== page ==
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Open Access Research article

Visual gene-network analysis reveals the cancer gene co-expression in human endometrial cancer

Wei-Chun Chou1, An-Lin Cheng2, Marco Brotto2 and Chun-Yu Chuang1*

Author Affiliations

1 Department of Biomedical Engineering and Environmental Sciences, National Tsing Hua University, Hsinchu 30013, Taiwan

2 Muscle Biology Research Group-MUBIG, Schools of Nursing & Health Studies, University of Missouri Kansas City, Kansas City, MO 64110, USA

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BMC Genomics 2014, 15:300  doi:10.1186/1471-2164-15-300

Published: 23 April 2014

Abstract

Background

Endometrial cancers (ECs) are the most common form of gynecologic malignancy. Recent studies have reported that ECs reveal distinct markers for molecular pathogenesis, which in turn is linked to the various histological types of ECs. To understand further the molecular events contributing to ECs and endometrial tumorigenesis in general, a more precise identification of cancer-associated molecules and signaling networks would be useful for the detection and monitoring of malignancy, improving clinical cancer therapy, and personalization of treatments.

Results

ECs-specific gene co-expression networks were constructed by differential expression analysis and weighted gene co-expression network analysis (WGCNA). Important pathways and putative cancer hub genes contribution to tumorigenesis of ECs were identified. An elastic-net regularized classification model was built using the cancer hub gene signatures to predict the phenotypic characteristics of ECs. The 19 cancer hub gene signatures had high predictive power to distinguish among three key principal features of ECs: grade, type, and stage. Intriguingly, these hub gene networks seem to contribute to ECs progression and malignancy via cell-cycle regulation, antigen processing and the citric acid (TCA) cycle.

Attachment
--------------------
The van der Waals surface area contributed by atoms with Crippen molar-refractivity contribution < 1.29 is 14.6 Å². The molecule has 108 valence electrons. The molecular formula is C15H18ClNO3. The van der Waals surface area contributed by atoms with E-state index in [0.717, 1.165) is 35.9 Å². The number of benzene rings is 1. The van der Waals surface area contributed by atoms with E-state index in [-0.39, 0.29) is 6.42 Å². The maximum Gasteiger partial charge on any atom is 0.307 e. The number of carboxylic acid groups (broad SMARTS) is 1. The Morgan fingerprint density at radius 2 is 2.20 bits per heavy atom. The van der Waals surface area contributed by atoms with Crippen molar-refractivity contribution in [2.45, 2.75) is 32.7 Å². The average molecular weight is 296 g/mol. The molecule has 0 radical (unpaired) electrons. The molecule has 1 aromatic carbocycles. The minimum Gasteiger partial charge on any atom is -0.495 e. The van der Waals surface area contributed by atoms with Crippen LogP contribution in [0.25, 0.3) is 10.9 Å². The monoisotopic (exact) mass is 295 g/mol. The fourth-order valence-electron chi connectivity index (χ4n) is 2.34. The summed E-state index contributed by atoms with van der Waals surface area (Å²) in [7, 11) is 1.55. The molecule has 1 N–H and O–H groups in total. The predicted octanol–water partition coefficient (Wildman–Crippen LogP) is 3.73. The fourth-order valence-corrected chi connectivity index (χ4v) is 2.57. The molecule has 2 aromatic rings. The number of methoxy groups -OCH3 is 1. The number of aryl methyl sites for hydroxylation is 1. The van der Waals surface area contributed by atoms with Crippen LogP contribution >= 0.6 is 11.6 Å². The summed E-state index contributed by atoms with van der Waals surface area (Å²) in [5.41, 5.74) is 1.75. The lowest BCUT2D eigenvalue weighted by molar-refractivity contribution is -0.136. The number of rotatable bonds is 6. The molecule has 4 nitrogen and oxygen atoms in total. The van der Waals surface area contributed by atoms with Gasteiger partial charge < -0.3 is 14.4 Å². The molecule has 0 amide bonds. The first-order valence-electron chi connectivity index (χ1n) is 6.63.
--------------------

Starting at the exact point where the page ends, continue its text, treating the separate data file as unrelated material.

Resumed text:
Conclusions

The results of this study provide a powerful biomarker discovery platform to better understand the progression of ECs and to uncover potential therapeutic targets in the treatment of ECs. This information might lead to improved monitoring of ECs and resulting improvement of treatment of ECs, the 4th most common of cancer in women.

Keywords:
Endometrial cancer; WGCNA, Network analysis; Hub gene, TCA cycle